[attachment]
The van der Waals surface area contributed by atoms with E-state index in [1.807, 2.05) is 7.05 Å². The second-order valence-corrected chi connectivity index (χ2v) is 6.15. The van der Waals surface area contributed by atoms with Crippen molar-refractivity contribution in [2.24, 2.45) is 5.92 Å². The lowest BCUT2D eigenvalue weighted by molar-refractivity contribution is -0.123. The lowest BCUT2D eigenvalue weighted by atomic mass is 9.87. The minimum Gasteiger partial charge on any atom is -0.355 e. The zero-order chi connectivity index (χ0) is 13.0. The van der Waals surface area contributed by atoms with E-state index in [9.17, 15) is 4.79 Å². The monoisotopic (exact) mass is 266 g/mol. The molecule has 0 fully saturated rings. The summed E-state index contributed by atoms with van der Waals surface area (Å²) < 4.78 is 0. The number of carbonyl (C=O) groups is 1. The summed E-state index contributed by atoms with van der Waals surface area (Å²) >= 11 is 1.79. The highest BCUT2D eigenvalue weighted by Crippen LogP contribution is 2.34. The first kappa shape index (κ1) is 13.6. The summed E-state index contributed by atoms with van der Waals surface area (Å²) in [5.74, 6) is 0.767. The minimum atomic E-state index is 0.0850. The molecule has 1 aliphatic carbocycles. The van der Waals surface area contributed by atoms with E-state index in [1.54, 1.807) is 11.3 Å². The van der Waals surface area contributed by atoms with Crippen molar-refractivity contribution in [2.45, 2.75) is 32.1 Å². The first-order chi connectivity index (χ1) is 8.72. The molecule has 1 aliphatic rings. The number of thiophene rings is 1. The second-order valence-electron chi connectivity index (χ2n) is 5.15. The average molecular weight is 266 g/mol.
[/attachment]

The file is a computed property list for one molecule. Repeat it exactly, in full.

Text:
The van der Waals surface area contributed by atoms with E-state index in [1.807, 2.05) is 7.05 Å². The second-order valence-corrected chi connectivity index (χ2v) is 6.15. The van der Waals surface area contributed by atoms with Crippen molar-refractivity contribution in [2.24, 2.45) is 5.92 Å². The lowest BCUT2D eigenvalue weighted by molar-refractivity contribution is -0.123. The lowest BCUT2D eigenvalue weighted by atomic mass is 9.87. The minimum Gasteiger partial charge on any atom is -0.355 e. The zero-order chi connectivity index (χ0) is 13.0. The van der Waals surface area contributed by atoms with E-state index in [9.17, 15) is 4.79 Å². The monoisotopic (exact) mass is 266 g/mol. The molecule has 0 fully saturated rings. The summed E-state index contributed by atoms with van der Waals surface area (Å²) < 4.78 is 0. The number of carbonyl (C=O) groups is 1. The summed E-state index contributed by atoms with van der Waals surface area (Å²) >= 11 is 1.79. The highest BCUT2D eigenvalue weighted by Crippen LogP contribution is 2.34. The first kappa shape index (κ1) is 13.6. The summed E-state index contributed by atoms with van der Waals surface area (Å²) in [5.74, 6) is 0.767. The minimum atomic E-state index is 0.0850. The molecule has 1 aliphatic carbocycles. The van der Waals surface area contributed by atoms with E-state index in [1.54, 1.807) is 11.3 Å². The van der Waals surface area contributed by atoms with Crippen molar-refractivity contribution in [2.45, 2.75) is 32.1 Å². The first-order chi connectivity index (χ1) is 8.72. The molecule has 1 aliphatic rings. The number of thiophene rings is 1. The second-order valence-electron chi connectivity index (χ2n) is 5.15. The average molecular weight is 266 g/mol.